The UK defence secretary, Ben Wallace, has for the first time stated that he is actively seeking to pay a debt owed to Iran for the non-delivery of Chieftain tanks ordered by the last Shah of Iran before he was overthrown in 1979—and the move could be highly important in securing the release from Iran of British dual nationals including Nazanin Zaghari-Ratcliffe.
It is thought that the UK owes the Iranian government as much as £400m for the non-delivery of the tanks. However, if it pays the debt the British government must find a way of doing so that will not breach either US or EU sanctions in effect against Tehran.
Until now, UK officials have been far from clear what their standpoint on the debt claimed by Iran actually is. An international arbitration in 2008 ruled the UK owed the debt, but in drawn-out court battles that followed lawyers acting for International Military Services (IMS), the UK Ministry of Defence’s now-defunct arms sales agency, questioned not only the size of the debt, but, at times, whether any debt was even payable.
Neither Iran nor the UK government formally acknowledge that the release of UK dual nationals in Iranian jails or under house arrest is connected to the non-payment of the debt, although officials on both sides privately see the unpaid sum as the chief obstacle to the freedom of some of those detained.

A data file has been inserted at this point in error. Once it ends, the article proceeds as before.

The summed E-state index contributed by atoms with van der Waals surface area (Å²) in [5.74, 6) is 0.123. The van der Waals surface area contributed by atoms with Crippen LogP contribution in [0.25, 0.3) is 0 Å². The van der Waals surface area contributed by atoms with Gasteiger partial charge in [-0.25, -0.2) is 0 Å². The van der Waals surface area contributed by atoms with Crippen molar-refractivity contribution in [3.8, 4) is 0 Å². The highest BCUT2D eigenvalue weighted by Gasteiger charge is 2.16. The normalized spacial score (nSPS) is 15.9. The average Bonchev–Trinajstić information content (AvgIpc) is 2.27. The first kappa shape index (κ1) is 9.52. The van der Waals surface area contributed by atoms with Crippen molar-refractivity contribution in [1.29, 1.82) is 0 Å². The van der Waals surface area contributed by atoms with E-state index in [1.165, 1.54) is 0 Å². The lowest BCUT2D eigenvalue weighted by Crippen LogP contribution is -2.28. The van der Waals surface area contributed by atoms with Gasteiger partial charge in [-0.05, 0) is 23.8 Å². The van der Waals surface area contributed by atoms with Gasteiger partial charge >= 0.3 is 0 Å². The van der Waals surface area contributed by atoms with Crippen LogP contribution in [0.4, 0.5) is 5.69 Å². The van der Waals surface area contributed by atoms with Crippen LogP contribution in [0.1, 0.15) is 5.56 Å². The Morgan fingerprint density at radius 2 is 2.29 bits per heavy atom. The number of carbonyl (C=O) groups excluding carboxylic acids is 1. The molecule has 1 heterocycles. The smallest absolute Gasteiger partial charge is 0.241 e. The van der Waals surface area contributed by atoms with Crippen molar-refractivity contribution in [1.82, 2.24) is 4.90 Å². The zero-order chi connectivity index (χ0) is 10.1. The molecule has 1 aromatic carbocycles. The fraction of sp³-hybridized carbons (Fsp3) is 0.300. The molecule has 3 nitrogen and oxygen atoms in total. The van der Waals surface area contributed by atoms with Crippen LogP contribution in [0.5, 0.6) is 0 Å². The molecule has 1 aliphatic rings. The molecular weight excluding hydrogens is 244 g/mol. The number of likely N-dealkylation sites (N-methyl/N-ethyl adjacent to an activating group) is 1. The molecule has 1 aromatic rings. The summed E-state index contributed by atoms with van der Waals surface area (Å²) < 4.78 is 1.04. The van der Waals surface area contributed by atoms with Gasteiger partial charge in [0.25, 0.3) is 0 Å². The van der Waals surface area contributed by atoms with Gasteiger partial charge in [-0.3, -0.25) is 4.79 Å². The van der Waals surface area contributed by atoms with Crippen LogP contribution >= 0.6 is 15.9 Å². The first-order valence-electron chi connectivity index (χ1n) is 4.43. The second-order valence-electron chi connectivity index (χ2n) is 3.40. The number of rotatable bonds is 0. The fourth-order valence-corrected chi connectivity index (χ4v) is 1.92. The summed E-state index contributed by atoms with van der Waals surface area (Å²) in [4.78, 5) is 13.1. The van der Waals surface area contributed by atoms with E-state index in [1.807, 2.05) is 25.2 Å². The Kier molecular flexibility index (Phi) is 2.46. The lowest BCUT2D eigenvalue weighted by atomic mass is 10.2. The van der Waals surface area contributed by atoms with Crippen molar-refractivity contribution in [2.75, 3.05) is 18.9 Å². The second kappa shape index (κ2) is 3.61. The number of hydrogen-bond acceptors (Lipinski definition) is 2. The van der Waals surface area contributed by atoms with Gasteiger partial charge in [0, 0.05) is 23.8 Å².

The Guardian reported on September 9 that in a letter to lawyers acting for Zaghari-Ratcliffe, a mother of a young daughter who has been detained in Iran in jail and then house arrest since 2016, Wallace wrote: “With regard to IMS Ltd and the outstanding legal dispute the government acknowledges there is a debt to be paid and continues to explore every legal avenue for the lawful discharge of that debt.”
The former UK foreign secretary Jeremy Hunt ws quoted by the newspaper as saying Wallace “has done something brave and important”, adding: “If Nazanin is released soon I believe this acknowledgement of our historic debt will have played an important part.”
Wallace, as defence secretary, is the 99% shareholder of IMS and so its lead decision-maker. As a backbench MP and before becoming defence secretary, he was sharply critical of the delay over the payment of the debt, saying it was a stain on the UK.
A much-postponed next court hearing over the debt is due to be held on November 4, two days after the US election. It is not inconceivable that the UK approach to paying the debt could be swayed by the result of that election and its likely impact on US-Iran relations.
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